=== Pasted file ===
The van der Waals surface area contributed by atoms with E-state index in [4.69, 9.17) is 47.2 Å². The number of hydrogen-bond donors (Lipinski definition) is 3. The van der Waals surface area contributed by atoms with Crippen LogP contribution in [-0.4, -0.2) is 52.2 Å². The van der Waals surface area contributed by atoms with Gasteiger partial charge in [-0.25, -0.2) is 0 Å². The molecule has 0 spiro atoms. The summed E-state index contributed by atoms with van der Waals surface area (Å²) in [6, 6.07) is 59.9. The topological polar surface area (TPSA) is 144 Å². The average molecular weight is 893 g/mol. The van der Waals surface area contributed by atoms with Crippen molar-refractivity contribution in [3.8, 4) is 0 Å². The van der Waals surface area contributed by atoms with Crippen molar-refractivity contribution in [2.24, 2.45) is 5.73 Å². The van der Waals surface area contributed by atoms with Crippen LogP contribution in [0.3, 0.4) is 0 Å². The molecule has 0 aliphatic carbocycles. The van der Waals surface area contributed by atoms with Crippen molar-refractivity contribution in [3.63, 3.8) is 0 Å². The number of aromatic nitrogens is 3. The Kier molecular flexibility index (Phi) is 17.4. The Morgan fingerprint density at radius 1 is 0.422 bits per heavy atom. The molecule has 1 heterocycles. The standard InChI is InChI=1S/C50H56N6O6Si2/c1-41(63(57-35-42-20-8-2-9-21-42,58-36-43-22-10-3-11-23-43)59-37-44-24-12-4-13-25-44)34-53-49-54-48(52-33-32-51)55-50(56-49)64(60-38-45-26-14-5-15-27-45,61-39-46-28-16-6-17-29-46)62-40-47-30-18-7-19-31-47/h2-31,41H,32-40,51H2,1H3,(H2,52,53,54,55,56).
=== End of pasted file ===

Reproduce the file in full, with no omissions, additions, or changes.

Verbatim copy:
The van der Waals surface area contributed by atoms with E-state index in [4.69, 9.17) is 47.2 Å². The number of hydrogen-bond donors (Lipinski definition) is 3. The van der Waals surface area contributed by atoms with Crippen LogP contribution in [-0.4, -0.2) is 52.2 Å². The van der Waals surface area contributed by atoms with Gasteiger partial charge in [-0.25, -0.2) is 0 Å². The molecule has 0 spiro atoms. The summed E-state index contributed by atoms with van der Waals surface area (Å²) in [6, 6.07) is 59.9. The topological polar surface area (TPSA) is 144 Å². The average molecular weight is 893 g/mol. The van der Waals surface area contributed by atoms with Crippen molar-refractivity contribution in [3.8, 4) is 0 Å². The van der Waals surface area contributed by atoms with Crippen molar-refractivity contribution in [2.24, 2.45) is 5.73 Å². The van der Waals surface area contributed by atoms with Crippen LogP contribution in [0.3, 0.4) is 0 Å². The molecule has 0 aliphatic carbocycles. The van der Waals surface area contributed by atoms with Crippen molar-refractivity contribution in [3.63, 3.8) is 0 Å². The number of aromatic nitrogens is 3. The Kier molecular flexibility index (Phi) is 17.4. The Morgan fingerprint density at radius 1 is 0.422 bits per heavy atom. The molecule has 1 heterocycles. The standard InChI is InChI=1S/C50H56N6O6Si2/c1-41(63(57-35-42-20-8-2-9-21-42,58-36-43-22-10-3-11-23-43)59-37-44-24-12-4-13-25-44)34-53-49-54-48(52-33-32-51)55-50(56-49)64(60-38-45-26-14-5-15-27-45,61-39-46-28-16-6-17-29-46)62-40-47-30-18-7-19-31-47/h2-31,41H,32-40,51H2,1H3,(H2,52,53,54,55,56).